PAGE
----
It’s hard to describe San Francisco in the 1960s. I certainly wasn’t there. (Even if I had been, I would have been too young to understand what was going on.) But the Bay Area was THE place to be in the middle years of that decade. Jefferson Airplane,The Grateful Dead, Crosby, Stills, Nash, and occasionally Young, and Janis Joplin all came out of the same area. 1967 gave us the Summer of Love in San Francisco. There are a limited number of cities that I would love to live in. San Francisco is on that list. In the mid-1980s, I lived about an hour inland from San Francisco and visited it as often as I could. There is something special about the Bay Area.
I will admit that the earthquakes would scare me off, though. I remember the earthquake of 1989. I was doing laundry while the kids had “quiet time.” (This had replaced naps.) The phone rang. It was my mother. She had been watching the World Series when the screen went blank and the announcers said that a huge earthquake had hit the city. She must have gotten her call through just before the lines became overfilled with worried relatives. She wanted to know if we were safe. I was a little surprised and told her that for us to feel the quake, San Francisco would have to have fallen off into the sea. At that moment, I saw the groundswell. It was like an ocean swell, but through the earth. I saw it coming toward me and felt the earth rise several inches and then it passed on by. I got off the phone and had the kids halfway out the door when the second groundswell hit. We spent quite a while outside before I decided that it was over and that the house was structurally sound. That was close enough for me.
Anyway, back to Jefferson Airplane. Paul Kantner was one of the founding members. His vocals were one of the best parts of the group. He kept things going after the group fell apart, reforming as Jefferson Starship, and eventually as just Starship. Often, he was the only member of the original band keeping things going. He died on 29 January 2016 of multiple organ failure and septic shock following a heart attack a few days earlier. He was 74.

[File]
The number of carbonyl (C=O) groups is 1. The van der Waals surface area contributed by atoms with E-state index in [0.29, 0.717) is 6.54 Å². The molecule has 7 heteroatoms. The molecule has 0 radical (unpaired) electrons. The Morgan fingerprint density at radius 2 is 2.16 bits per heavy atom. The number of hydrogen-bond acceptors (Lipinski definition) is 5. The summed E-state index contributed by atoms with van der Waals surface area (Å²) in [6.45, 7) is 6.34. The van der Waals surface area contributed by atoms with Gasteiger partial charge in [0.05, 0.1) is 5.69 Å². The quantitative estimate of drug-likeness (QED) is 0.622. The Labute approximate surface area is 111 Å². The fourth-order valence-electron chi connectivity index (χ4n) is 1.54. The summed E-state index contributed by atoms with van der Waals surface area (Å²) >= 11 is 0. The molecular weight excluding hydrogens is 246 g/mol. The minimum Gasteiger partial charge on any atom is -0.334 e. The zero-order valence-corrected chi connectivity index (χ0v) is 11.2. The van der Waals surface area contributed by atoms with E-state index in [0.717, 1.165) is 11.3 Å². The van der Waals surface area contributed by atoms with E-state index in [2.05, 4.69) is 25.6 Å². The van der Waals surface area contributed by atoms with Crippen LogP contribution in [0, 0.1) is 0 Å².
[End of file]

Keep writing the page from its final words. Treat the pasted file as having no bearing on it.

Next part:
When I think of female lead singers for the band, I think of Grace Slick. Her voice was what rocketed the band to the mega-success they enjoyed. But Gracie was not the first female lead that they had. Signe Toly Anderson was the first female lead they had. Her voice was similar to Grace’s but lacking the laser beam-power that Grace possessed. Signe also died on 28 January 2016. She was also 74 but died as a result of Chronic Obstructive Pulmonary Disease (COPD).
As one of the bands who started the psychedelic rock sound, Jefferson Airplane helped define music in the late 1960s. In 1996, the band was inducted into the Rock and Roll Hall of Fame, and 20 years later, in 2016, they received the Grammy Lifetime Achievement Award.
One of my personal favorites is “White Rabbit.” When I was a kid, I had no idea that this song was about drugs. According to Grace, the song is a slap at parents who read Alice in Wonderlandto their kids and then wonder why later in life they do drugs, given the drug use that is rampant in the books. Think about it: Alice is continually drinking or eating things that make her bigger or smaller. And just what is the caterpillar smoking in his hookah? (She also took Ravel’s Bolero as an inspiration in how the song starts simply and keeps building and building. She also borrowed some of his chord structure.) I know that she also loved the books and felt that the white rabbit stands for curiosity. Grace refuses to sing in public these days, feeling that Mick Jagger is making a fool of himself and she refuses to do the same. Now, she paints pictures of white rabbits and has a garden filled with ceramic bunnies.
What stories do you have about Jefferson Airplane or Starship? Have you ever been in an earthquake? Let me know in the comments below. I’ll be playing some of their songs this week on my Minnich Music Facebook page, so check them out.
Until next time!